So right now, I'm hoping a friend of mine who would also like to buy a Blackberry to see if his boss will allow him to use his APO (US military) mailing address to circumvent the whole problem. Leaving me to hope his boss doesn't take them for himself. (Quick edit: Just checked and online shops don't mail electronics to APO addresses, not only them, but (UK) don't mail electronics abroad either, for security reasons! That leaves me only one option: Western Union some money to mum and have her buy it online for me because the high street only sells them on contracts.)

I read the preview section of a book about Iraq's economy in the thirties through to the fifties on Google the other day. It looks like a good read, but for $190 bucks, I'm not so sure. It does a great job describing British attempts to control the economy and how hopeless the Iraqis are at running things on their own. I've got to get myself these history books one day. It really does help make sense of everything of what is going on today. Because at the end of the day it all begins to seem like one big re-run, leaving one to wonder if it can all work out right this time.

Od and I were hoping that things will get better by the time we graduate, and in some aspects they have such as in security and the availability of prostitutes. Though I'm still trying to regain the stupidity of giving it another go after my previous bad experiences with them. I told Od that next time we have to insist on some quality. Then there's the availability of hash which is good too, it certainly does help. But I much prefer grass. Hash satisifies the urge but isn't so pleasurable.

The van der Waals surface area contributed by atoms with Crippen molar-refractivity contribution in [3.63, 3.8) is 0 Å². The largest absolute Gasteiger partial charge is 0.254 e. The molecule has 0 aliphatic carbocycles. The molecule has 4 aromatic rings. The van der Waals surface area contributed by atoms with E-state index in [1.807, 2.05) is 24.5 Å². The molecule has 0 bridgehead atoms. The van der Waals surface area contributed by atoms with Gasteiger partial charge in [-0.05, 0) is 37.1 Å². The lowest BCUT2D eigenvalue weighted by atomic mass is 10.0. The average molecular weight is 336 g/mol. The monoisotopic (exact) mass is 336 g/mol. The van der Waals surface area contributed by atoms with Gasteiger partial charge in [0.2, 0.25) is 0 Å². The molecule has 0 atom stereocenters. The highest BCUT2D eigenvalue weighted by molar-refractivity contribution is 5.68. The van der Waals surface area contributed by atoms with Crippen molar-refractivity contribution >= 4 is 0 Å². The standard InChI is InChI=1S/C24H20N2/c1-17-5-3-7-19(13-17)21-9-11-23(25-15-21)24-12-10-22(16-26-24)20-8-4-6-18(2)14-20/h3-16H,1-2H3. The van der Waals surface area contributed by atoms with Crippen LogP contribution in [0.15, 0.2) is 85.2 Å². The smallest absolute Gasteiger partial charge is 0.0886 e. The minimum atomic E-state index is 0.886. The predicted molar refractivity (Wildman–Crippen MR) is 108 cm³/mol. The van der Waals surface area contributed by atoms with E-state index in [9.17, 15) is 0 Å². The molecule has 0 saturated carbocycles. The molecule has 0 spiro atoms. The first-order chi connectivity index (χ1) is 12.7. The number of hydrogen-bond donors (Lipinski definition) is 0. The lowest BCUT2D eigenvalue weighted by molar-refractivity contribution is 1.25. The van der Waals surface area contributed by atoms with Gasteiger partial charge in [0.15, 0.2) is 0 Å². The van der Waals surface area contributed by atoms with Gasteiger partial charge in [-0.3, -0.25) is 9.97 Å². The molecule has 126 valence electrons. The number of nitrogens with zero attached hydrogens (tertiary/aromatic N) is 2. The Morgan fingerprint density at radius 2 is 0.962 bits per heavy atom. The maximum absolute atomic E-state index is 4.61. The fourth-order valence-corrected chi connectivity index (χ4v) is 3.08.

But on the other hand, it seems that the more the government gains its own say on the way things should be run, the more likely it is to screw up. The aforementioned parcel service nonsense or the big idea to censor the internet 'for state security' for example. Sounds like you'll soon get in jail for saying 'down with the government'. With their attempts to practice censorship, they step right into the scenario where moderate reformists are silenced and radical extremist's wills are strengthened, something which should be obvious. But then again, it's all good for those in power even though the people will suffer.

I don't know why I'm becoming pessimistic all of a sudden. I've always thought that as long as some democracy existed there will be hope for things to get better, but it does seem that those in power are trying to burn the bridge for change...

I had a good idea of exactly what I wanted to say next but Nahida brought me dinner. It was something like: Why can't this country gain sovereignty without shooting itself in the foot?

I know it's not me to talk of politics but does anyone see any sign of improvement in writing? I've been practicing.